H1T5s61pMWw5LKpiT1sCaoLEOKI1gMgk1IWNaRat8pjGxfCNSedrUrdJqQlgi4je
7qq1viCX+sZAt29vprn1YlN3tPvZXknqCxdgBPnxDTUrTyrHRDrnyoyva5psZybD
qKMX9F75I4C4oWW5KfpTBwBcQVeoUC+7WOKhIm910xJ26Oe6aCaXOSvEO1aRcRj7
nVeZreiI9JuQql63LV0toxAeIUom7oX7tNF3ZV83fQFPd6GQZOLc2iFDAr5r6rYX
V39ArLTP/8OdpfyIvI7uPUDyfC9HuQIDAQABo1MwUTAdBgNVHQ4EFgQUadvDid7T
yA3HpdRJDTZSWksVcpIwHwYDVR0jBBgwFoAUadvDid7TyA3HpdRJDTZSWksVcpIw
DwYDVR0TAQH/BAUwAwEB/zANBgkqhkiG9w0BAQsFAAOCAQEASqTBlodVeIUTXOlZ
D9+PME/A9znf39QTjM8VA6PQcjw10DAGZxeLWYcN2xfa3Vk358nq/PIEYmwramYR
Ymys3g9UTT1rZw8ew+Pz0CRLJyF2UrINi9YqfauG6eKPgapeqBwK0A0cAmFs6q5T
wYQ0rJH9Vx21yveYotb0Ul3vGmfuUBCM7pz/qgtYAjbmN/yRs40aiXRYOvHLjewF
Vy/nzHMt/cyHgrETcYy8PLuIqo3IiabhKfoB5LUVAcs/V9ZVvkShtxG0Eaqa4VZr
Nu98oj+BmIpUKPGc5cOTXN3F98JoOVLgeauAsU7/Zi+1lL4x0cbkgyy99sisic/f
yb22Jg==
-----END CERTIFICATE-----

$ cat private-key.pem
-----BEGIN PRIVATE KEY-----
MIIEvQIBADANBgkqhkiG9w0BAQEFAASCBKcwggSjAgEAAoIBAQCw/i88wrwQCcIe
EVdymD0IOwEqLIj9n0SpodwxVIhNXcwRAfGzhQu4TQgfVPmzrWkxbDksqmJPWwJq
gsQ4ojWAyCTUhY1pFq3ymMbF8I1J52tSt0mpCWCLiN7uqrW+IJf6xkC3b2+mufVi
U3e0+9leSeoLF2AE+fENNStPKsdEOufKjK9rmmxnJsOooxf0XvkjgLihZbkp+lMH
AFxBV6hQL7tY4qEib3XTEnbo57poJpc5K8Q7VpFxGPudV5mt6Ij0m5CqXrctXS2j
EB4hSibuhfu00XdlXzd9AU93oZBk4tzaIUMCvmvqthdXf0CstM//w52l/Ii8ju49
QPJ8L0e5AgMBAAECggEADy1894Trg6SSlOl/yj/r2+zTaL5w8O7bgIB01XYeSiQk
/8Be7boXCzLv41/yGcphHu/c50ulKpDvYBreoMyoMeb34ZGiUsSzHf6j7Q130EKc
HXfCRVCcitqt42GYPDmnTsX5fsF7nZyMwmXN+iMuvLsx6smSXlrgpPVORXexptQR
0arFL8Ny3MR6EvAfjy7NwY2Vicpcb0sKt1i4IhAS+38UIPFE26e3WRXIEqfVl+Kv
VDfs793JTzkm8LOO5MJ6mSUoUGHZBw68sZtSTUG6s3CC+z35dDOpT6UZNSDlEbdc
BjTauU1njlcgelvRVrWV2uTkJtATiwJdtJAvTZ7wkQKBgQDXuvqAvYkm657inHqu
ZuCTgpNxiPovoJTvF1Kx2wiH0+V3zmwNTGsO8s+jdx7bBiXWUoReFJdgvTJzfLyr
SERjYK69VYhxwg6vJHBEAjLpRtEblWSOq+P8+E+RPjAmrsSA90qzG5fKqTiQYBbz
+Jdo/D1+jIP4p8+xCQdidT5C9wKBgQDSCBLfTgQIbv0XMH/B9FUs8jiSAr35s1PO
mbPiZHpDH9FLvTwwfc2aZ2ggIioo0yP0g+6Wz1iN8kkBwb563RsoJVZBrae+i5Fg
DO1LPssUmvzrP6HmQbiQL9vLPecEpm3nYoZZUzGF771acL5QmNU5E27XsCUv6u9P
G+fCDTduzwKBgQCXuqyhi61BMItpewFWVIkzdq1ZNywv/1OA7fh9mz5eugw0vXyF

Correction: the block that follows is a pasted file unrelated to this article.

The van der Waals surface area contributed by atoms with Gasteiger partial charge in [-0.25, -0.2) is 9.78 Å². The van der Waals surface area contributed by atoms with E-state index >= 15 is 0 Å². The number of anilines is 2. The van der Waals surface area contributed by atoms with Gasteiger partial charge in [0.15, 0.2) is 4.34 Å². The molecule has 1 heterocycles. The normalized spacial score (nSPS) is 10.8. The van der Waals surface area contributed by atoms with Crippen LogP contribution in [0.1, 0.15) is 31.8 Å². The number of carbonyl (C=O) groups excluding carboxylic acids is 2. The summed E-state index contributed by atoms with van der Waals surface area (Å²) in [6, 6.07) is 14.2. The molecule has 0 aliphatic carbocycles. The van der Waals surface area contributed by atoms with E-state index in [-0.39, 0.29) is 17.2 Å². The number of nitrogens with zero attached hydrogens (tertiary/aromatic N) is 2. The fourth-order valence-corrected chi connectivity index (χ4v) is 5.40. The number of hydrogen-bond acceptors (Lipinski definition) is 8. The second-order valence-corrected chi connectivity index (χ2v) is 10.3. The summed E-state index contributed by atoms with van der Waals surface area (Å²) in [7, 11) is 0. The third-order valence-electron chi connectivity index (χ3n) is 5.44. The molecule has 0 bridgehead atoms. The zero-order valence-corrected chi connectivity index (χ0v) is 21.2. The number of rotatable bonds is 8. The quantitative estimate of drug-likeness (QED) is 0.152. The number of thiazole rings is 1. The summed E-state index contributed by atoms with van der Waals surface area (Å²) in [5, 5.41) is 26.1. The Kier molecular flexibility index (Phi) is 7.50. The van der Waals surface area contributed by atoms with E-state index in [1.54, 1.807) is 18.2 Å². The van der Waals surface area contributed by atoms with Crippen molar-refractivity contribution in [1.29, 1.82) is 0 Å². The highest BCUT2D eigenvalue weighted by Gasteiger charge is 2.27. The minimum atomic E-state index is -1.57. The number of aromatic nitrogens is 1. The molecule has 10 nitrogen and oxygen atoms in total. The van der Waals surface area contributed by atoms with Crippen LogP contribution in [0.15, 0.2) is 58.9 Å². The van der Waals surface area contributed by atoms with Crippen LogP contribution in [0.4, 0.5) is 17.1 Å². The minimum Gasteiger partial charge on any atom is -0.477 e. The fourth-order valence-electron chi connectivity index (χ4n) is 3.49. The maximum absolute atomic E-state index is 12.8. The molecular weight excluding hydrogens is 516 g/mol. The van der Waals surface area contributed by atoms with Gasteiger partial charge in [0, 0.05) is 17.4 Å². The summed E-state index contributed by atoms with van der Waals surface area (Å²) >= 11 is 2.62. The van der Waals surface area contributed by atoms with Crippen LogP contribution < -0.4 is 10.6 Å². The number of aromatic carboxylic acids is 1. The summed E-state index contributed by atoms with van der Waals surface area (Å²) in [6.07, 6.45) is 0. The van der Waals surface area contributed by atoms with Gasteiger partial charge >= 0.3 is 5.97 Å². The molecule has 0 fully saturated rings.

xe+ubdzYbdnH1oUaPqNWwEjQA4HOdDcGiSeAdemwxM3YpNJLIOfNDXbdV6+PJP26
0u7hZ4we7YxUSKtwwX1Kh+e05FwiP1MlePyVHIPr08ymQPD05RLKjwehdQKBgDZs
bSd7+cONrvtRT+mcPG33Hf2HxF5tv2urnFcvnhbCqeMsV+pgzuQRo4OgFriZbZmw
jiR5+gJeI9jWsVr47E6Mzjsamnrfg34WG28CCHGAb8UtqfAWW5LRM+0IT1J/Jb9t
Yk7HJfAE3VYQHOCZmba+eFxfgmNWR0iCfJ1l+1U1AoGAMfwDipiy7KwR16B2aohj
vPDyMEzt7RUmNLNJ88z6vynTMDzIhzh8veeVySy6zNyBJo0WRX57dxRnwqd0ldDT
Aw7goO1rqyv9MfDGtlNVkjkGBAyATlis21E2Sbj8+tU6Xg8jGd16PLPURSZM29kq
S3uxXqoO7cuzEvfSqL+uQbQ=
-----END PRIVATE KEY-----

Now that we have or PEM files, we can use OpenSSL to convert them to their corresponding DER encodings:

# Convert PEM certificate to DER
$ openssl x509 \
    -inform pem \
    -outform der \
    -in certificate.pem \
    -out openssl-certificate.der

# Convert PEM private key to DER
$ openssl pkcs8 \
    -topk8 \
    -inform PEM \
    -outform DER \
    -in private-key.pem \
    -out openssl-private-key.der \
    -nocrypt

Unlike PEM, DER is a binary format and we cannot use cat to view the content of these .der files.

PemToDerConverter.java

In PEM files, we learned that:

Many cryptography standards use ASN.1 to define their data structures, and Distinguished Encoding Rules (DER) to serialize those structures. Because DER produces binary output, it can be challenging to transmit the resulting files through systems, like electronic mail, that only support ASCII.